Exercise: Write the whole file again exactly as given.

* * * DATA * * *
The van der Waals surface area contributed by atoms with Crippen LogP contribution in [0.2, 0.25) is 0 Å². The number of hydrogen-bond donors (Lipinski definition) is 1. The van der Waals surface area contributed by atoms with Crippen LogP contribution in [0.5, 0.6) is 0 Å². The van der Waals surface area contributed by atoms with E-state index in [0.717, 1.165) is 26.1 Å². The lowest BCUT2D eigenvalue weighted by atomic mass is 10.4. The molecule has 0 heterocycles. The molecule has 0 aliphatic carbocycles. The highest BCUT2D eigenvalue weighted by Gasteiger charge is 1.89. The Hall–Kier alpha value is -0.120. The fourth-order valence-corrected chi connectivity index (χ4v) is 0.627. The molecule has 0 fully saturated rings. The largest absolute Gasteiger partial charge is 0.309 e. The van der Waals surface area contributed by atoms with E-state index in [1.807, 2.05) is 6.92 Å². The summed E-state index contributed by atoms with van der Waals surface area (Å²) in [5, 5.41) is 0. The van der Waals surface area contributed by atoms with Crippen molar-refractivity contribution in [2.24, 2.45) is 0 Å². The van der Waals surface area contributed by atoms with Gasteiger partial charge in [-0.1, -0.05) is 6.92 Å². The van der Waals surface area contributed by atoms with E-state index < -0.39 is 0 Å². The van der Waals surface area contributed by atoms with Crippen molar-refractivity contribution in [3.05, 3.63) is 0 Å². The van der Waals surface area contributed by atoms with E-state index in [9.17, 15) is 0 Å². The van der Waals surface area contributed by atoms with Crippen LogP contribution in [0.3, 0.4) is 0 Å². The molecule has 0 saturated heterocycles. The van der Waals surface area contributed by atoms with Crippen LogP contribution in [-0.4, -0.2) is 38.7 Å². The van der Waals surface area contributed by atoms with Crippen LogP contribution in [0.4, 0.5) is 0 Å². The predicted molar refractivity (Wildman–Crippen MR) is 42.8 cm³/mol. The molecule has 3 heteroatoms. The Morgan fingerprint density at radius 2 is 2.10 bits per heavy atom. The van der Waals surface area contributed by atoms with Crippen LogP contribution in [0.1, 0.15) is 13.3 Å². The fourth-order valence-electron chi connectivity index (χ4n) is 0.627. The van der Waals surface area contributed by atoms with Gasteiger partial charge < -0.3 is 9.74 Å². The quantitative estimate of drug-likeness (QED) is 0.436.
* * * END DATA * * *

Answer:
The van der Waals surface area contributed by atoms with Crippen LogP contribution in [0.2, 0.25) is 0 Å². The number of hydrogen-bond donors (Lipinski definition) is 1. The van der Waals surface area contributed by atoms with Crippen LogP contribution in [0.5, 0.6) is 0 Å². The van der Waals surface area contributed by atoms with E-state index in [0.717, 1.165) is 26.1 Å². The lowest BCUT2D eigenvalue weighted by atomic mass is 10.4. The molecule has 0 heterocycles. The molecule has 0 aliphatic carbocycles. The highest BCUT2D eigenvalue weighted by Gasteiger charge is 1.89. The Hall–Kier alpha value is -0.120. The fourth-order valence-corrected chi connectivity index (χ4v) is 0.627. The molecule has 0 fully saturated rings. The largest absolute Gasteiger partial charge is 0.309 e. The van der Waals surface area contributed by atoms with E-state index in [1.807, 2.05) is 6.92 Å². The summed E-state index contributed by atoms with van der Waals surface area (Å²) in [5, 5.41) is 0. The van der Waals surface area contributed by atoms with Crippen molar-refractivity contribution in [2.24, 2.45) is 0 Å². The van der Waals surface area contributed by atoms with Gasteiger partial charge in [-0.1, -0.05) is 6.92 Å². The van der Waals surface area contributed by atoms with E-state index < -0.39 is 0 Å². The van der Waals surface area contributed by atoms with Crippen molar-refractivity contribution in [3.05, 3.63) is 0 Å². The van der Waals surface area contributed by atoms with E-state index in [9.17, 15) is 0 Å². The van der Waals surface area contributed by atoms with Crippen LogP contribution in [0.3, 0.4) is 0 Å². The molecule has 0 saturated heterocycles. The van der Waals surface area contributed by atoms with Crippen LogP contribution in [-0.4, -0.2) is 38.7 Å². The van der Waals surface area contributed by atoms with Crippen LogP contribution in [0.4, 0.5) is 0 Å². The predicted molar refractivity (Wildman–Crippen MR) is 42.8 cm³/mol. The molecule has 3 heteroatoms. The Morgan fingerprint density at radius 2 is 2.10 bits per heavy atom. The van der Waals surface area contributed by atoms with Crippen LogP contribution in [0.1, 0.15) is 13.3 Å². The fourth-order valence-electron chi connectivity index (χ4n) is 0.627. The van der Waals surface area contributed by atoms with Gasteiger partial charge < -0.3 is 9.74 Å². The quantitative estimate of drug-likeness (QED) is 0.436.